A competing company cites evidence that Uber is engaged in dirty practices to usurp the ride-sharing market.
Healthy competition between the major ride-sharing providers may lead to better deals for consumers, but one company feels its chief rival isn’t playing fair.
Lyft claims that Uber employees have ordered and canceled more than 5,000 Lyft rides since last October, according to a report by CNNMoney. The data from Lyft asserts that 177 Uber employees throughout the U.S. have been tying up Lyft drivers with bogus rides, leading to a decrease in Lyft drivers’ availability.
The report from CNNMoney notes that Lyft claims it cross-referenced phone numbers connected with canceled rides to those numbers of known Uber recruiters. The tally of “fake” ride requests is 5,560 since October 3, 2013.
CNNMoney has reported on Uber canceling rides previously. Uber employees in New York earlier withdrew more than 100 ride requests from Gett, a taxi app.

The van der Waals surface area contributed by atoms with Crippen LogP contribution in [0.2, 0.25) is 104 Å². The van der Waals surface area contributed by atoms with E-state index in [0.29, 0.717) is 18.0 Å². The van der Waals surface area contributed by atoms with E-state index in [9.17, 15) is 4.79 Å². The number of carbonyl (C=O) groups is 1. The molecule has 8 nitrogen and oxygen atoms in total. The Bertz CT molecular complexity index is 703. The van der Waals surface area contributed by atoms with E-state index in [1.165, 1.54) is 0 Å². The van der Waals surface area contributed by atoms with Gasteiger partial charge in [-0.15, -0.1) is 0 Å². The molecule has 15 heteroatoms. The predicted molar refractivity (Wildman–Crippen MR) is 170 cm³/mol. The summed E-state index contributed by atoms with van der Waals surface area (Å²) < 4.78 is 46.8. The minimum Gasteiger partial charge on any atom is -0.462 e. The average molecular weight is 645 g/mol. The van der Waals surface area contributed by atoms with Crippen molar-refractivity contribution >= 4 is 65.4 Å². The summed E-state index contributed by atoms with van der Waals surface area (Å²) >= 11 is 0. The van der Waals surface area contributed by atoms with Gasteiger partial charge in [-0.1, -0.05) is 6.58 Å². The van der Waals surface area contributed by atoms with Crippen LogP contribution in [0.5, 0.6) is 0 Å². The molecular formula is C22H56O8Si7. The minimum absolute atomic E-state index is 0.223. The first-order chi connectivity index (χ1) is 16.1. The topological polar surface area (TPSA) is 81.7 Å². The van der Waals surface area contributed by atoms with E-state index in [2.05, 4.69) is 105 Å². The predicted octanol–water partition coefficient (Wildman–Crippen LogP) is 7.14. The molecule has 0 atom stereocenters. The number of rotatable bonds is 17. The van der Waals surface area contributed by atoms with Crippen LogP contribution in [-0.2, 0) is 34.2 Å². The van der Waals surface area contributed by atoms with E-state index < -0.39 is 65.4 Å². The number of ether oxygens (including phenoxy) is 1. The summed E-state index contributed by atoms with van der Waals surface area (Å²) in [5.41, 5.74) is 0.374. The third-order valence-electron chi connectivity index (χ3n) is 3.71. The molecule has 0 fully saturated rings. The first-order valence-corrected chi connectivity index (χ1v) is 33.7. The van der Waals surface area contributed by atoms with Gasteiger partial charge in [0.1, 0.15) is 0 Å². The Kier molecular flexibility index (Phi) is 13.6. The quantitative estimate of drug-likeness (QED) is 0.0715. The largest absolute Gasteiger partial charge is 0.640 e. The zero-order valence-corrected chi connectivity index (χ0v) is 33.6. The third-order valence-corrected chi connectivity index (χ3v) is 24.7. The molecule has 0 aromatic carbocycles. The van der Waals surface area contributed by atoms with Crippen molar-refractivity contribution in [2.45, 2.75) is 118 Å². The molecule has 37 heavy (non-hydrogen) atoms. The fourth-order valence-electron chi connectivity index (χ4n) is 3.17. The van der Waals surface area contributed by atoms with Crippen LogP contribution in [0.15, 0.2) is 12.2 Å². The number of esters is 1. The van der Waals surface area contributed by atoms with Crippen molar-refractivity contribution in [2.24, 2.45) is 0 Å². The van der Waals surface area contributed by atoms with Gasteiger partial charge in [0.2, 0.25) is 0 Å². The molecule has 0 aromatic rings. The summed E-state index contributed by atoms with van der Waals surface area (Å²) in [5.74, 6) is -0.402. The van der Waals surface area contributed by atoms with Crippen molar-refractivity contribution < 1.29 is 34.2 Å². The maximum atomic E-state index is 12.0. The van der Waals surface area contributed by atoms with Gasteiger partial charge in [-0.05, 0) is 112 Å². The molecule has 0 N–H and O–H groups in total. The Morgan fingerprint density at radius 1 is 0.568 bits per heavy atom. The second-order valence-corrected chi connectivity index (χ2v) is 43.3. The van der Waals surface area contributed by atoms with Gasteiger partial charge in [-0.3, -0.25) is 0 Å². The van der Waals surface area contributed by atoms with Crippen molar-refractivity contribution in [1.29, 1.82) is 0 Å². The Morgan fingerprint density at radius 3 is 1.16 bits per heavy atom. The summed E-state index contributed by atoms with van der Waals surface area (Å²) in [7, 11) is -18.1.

Uber implied in a statement that some of the people identified by Lyft could have been regulator people looking to make money, as opposed to Uber recruiters. Uber cited a program it ran recently where riders recruited drivers from different ride-sharing platforms to earn “hundreds of dollars in Uber credits for each driver who tries Uber.”
CNNMoney pointed out, however, that while that could be possible, canceling the rides would ultimately defeat the purpose.
-- Brian Heaton